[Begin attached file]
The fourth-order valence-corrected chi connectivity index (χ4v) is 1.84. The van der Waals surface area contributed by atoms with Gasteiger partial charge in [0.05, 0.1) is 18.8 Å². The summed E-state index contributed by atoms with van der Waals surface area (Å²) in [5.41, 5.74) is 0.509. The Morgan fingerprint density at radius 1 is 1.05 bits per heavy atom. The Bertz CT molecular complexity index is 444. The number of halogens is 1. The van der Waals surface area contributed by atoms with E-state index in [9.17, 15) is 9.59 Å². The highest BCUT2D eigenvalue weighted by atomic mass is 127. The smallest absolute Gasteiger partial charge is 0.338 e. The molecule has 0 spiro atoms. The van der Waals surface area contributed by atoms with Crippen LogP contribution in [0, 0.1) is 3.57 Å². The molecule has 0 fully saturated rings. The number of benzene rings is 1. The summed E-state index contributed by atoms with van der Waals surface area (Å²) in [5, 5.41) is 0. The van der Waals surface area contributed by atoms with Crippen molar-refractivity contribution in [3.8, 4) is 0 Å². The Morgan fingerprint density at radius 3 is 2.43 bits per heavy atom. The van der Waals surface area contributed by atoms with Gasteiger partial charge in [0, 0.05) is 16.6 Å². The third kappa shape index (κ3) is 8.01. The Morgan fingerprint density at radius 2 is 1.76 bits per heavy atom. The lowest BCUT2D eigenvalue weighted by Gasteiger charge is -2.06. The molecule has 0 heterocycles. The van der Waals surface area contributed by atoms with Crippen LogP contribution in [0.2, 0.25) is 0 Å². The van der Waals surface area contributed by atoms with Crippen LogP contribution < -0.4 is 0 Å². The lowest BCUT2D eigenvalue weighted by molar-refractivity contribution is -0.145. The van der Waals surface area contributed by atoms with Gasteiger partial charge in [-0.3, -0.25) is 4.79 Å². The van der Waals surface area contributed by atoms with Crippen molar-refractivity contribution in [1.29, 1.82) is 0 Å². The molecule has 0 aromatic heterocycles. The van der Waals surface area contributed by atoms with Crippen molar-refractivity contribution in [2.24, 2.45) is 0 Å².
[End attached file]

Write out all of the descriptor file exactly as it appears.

The fourth-order valence-corrected chi connectivity index (χ4v) is 1.84. The van der Waals surface area contributed by atoms with Gasteiger partial charge in [0.05, 0.1) is 18.8 Å². The summed E-state index contributed by atoms with van der Waals surface area (Å²) in [5.41, 5.74) is 0.509. The Morgan fingerprint density at radius 1 is 1.05 bits per heavy atom. The Bertz CT molecular complexity index is 444. The number of halogens is 1. The van der Waals surface area contributed by atoms with E-state index in [9.17, 15) is 9.59 Å². The highest BCUT2D eigenvalue weighted by atomic mass is 127. The smallest absolute Gasteiger partial charge is 0.338 e. The molecule has 0 spiro atoms. The van der Waals surface area contributed by atoms with Crippen LogP contribution in [0, 0.1) is 3.57 Å². The molecule has 0 fully saturated rings. The number of benzene rings is 1. The summed E-state index contributed by atoms with van der Waals surface area (Å²) in [5, 5.41) is 0. The van der Waals surface area contributed by atoms with Crippen molar-refractivity contribution in [3.8, 4) is 0 Å². The Morgan fingerprint density at radius 3 is 2.43 bits per heavy atom. The van der Waals surface area contributed by atoms with Gasteiger partial charge in [0, 0.05) is 16.6 Å². The third kappa shape index (κ3) is 8.01. The Morgan fingerprint density at radius 2 is 1.76 bits per heavy atom. The lowest BCUT2D eigenvalue weighted by Gasteiger charge is -2.06. The molecule has 0 heterocycles. The van der Waals surface area contributed by atoms with Crippen LogP contribution in [0.2, 0.25) is 0 Å². The van der Waals surface area contributed by atoms with Crippen LogP contribution < -0.4 is 0 Å². The lowest BCUT2D eigenvalue weighted by molar-refractivity contribution is -0.145. The van der Waals surface area contributed by atoms with Gasteiger partial charge in [-0.3, -0.25) is 4.79 Å². The van der Waals surface area contributed by atoms with Crippen molar-refractivity contribution in [1.29, 1.82) is 0 Å². The molecule has 0 aromatic heterocycles. The van der Waals surface area contributed by atoms with Crippen molar-refractivity contribution in [2.24, 2.45) is 0 Å².